Good bedtime reading for insomniacs, but the rest of us would first have to grab a strong cup of coffee. I’m talking about the Constitutional Court judgment in the Maccsand case that will be remembered for two reasons: for the important question it answered and for the important question it did not answer. The case, decided last week, deals with mining rights and whether a go-ahead from the Minister of Mineral Resources is all that’s required for potential miners to start lawful mining work.
The Mineral and Petroleum Resources Development Act seemed clear to minister Susan Shabangu: companies wanting to mine needed permission from her department only.
Thirst does strange things to people. In the case of Mandla Bushula, it provoked him to chase a mirage, taking legal action with a case in which his chances of winning were virtually zero.
Bushula, who lives in the Kwa-Ngquba locality, Voyizana administrative area, Sterkspruit, had what sounded like a really bad complaint – the supply of running water to his area was completely cut off by the Ukhahlamba district municipality.
Dorbyl's disgraced former executive director Edwin Vorster has been ordered to repay the company almost R43 million, money that the courts have found he effectively stole, mostly by way of “secret profits”.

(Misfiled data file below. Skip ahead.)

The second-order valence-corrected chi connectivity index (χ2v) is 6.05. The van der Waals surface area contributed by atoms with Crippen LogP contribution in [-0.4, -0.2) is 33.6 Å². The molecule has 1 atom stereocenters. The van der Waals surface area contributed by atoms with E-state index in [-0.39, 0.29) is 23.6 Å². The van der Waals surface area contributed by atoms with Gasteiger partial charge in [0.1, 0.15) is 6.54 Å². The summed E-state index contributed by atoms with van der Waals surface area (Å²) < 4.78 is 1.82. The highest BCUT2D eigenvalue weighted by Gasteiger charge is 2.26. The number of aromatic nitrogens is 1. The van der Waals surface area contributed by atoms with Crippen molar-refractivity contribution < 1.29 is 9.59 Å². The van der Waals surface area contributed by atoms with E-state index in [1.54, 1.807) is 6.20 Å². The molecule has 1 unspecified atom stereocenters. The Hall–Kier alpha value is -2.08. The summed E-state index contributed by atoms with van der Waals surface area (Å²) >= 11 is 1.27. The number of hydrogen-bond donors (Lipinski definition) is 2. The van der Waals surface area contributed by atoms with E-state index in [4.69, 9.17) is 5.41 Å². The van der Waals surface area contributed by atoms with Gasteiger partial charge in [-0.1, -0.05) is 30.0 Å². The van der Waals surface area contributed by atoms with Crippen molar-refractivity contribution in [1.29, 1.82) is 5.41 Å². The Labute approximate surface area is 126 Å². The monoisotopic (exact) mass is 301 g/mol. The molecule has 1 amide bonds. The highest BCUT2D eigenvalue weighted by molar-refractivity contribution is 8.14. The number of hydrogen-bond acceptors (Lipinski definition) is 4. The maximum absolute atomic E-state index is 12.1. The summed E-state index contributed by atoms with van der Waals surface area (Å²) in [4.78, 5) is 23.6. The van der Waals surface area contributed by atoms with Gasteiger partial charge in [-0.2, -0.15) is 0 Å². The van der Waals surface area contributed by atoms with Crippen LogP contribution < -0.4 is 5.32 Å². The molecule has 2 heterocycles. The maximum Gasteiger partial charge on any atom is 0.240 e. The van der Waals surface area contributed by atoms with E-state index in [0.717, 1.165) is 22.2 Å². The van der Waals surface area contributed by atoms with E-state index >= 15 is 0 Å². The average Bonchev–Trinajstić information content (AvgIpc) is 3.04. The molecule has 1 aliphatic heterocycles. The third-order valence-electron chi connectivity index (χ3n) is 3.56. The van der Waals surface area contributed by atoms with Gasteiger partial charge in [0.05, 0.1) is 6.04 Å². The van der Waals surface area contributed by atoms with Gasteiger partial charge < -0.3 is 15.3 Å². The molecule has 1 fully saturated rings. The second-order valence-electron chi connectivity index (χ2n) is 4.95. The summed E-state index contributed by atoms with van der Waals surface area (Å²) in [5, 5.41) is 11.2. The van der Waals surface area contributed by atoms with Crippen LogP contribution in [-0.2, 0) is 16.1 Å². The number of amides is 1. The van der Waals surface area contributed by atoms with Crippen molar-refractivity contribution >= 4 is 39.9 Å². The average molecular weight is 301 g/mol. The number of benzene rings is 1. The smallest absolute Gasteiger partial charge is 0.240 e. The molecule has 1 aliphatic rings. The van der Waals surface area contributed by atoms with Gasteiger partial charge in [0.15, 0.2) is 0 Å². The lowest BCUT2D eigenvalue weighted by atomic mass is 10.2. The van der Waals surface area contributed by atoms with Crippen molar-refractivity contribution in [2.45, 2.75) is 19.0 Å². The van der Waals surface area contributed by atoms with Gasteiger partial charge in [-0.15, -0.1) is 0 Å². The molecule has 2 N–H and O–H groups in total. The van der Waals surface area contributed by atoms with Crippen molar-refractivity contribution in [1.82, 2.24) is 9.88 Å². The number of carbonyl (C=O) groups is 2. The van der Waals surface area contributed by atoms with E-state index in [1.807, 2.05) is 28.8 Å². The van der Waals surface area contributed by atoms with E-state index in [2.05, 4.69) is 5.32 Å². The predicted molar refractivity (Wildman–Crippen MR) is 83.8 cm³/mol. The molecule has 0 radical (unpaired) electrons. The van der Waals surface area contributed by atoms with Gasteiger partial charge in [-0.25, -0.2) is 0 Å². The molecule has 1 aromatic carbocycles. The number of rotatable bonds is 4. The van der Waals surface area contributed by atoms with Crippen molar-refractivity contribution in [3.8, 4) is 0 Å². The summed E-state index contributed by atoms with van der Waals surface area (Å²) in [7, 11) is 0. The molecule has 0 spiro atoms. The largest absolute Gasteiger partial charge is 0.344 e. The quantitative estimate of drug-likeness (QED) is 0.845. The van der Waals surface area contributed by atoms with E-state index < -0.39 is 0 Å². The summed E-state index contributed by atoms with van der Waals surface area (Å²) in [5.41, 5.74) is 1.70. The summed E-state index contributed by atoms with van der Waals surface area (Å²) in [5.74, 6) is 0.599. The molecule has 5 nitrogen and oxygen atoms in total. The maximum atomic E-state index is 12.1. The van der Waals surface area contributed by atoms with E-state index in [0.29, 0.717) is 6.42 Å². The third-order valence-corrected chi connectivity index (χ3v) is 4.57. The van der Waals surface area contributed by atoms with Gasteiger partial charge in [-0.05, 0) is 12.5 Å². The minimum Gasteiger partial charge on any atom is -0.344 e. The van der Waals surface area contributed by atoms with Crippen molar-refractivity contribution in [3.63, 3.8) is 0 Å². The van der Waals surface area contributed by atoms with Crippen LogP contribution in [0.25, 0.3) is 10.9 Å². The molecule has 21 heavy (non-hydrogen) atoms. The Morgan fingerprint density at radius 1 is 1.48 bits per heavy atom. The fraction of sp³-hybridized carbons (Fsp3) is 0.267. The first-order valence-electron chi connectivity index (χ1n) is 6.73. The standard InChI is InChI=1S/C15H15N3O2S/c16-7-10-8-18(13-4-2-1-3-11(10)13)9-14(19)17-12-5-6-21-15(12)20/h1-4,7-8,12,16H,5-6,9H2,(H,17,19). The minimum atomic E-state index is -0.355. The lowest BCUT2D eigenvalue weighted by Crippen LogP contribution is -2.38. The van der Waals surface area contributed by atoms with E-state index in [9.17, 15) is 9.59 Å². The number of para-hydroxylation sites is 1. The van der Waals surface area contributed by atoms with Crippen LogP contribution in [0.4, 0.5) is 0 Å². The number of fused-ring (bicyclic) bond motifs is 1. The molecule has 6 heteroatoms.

Vorster lost his job at Dorbyl some years ago after the company discovered what he’d been up to during a period of unbundling.
Reference in a judgment delivered by Judge Jeremy Pickering this week sent me to the Rhodes law library to read up about what must surely be one of the most sensational stories in South African legal history.
It’s the 1884 case of Williams v Shaw, in which “the Very Rev Frederick Henry Williams, DD, clerk in Holy Orders and the colonial chaplain, rector and dean of St George’s, Grahamstown”, brought a defamation action against William Bunting Shaw, an “enrolled agent of the Grahamstown magistrate’s court”.
If you want a desk job, don’t become an attorney. That’s the message from a high court judge, who says lawyers must be willing to do essential fieldwork when it’s in the interests of a client.
Judge Neo Rampai of Bloemfontein has found that a client was treated negligently by an attorney who sat at her desk and wrote letters, rather than going out to get the documentation she thought was needed.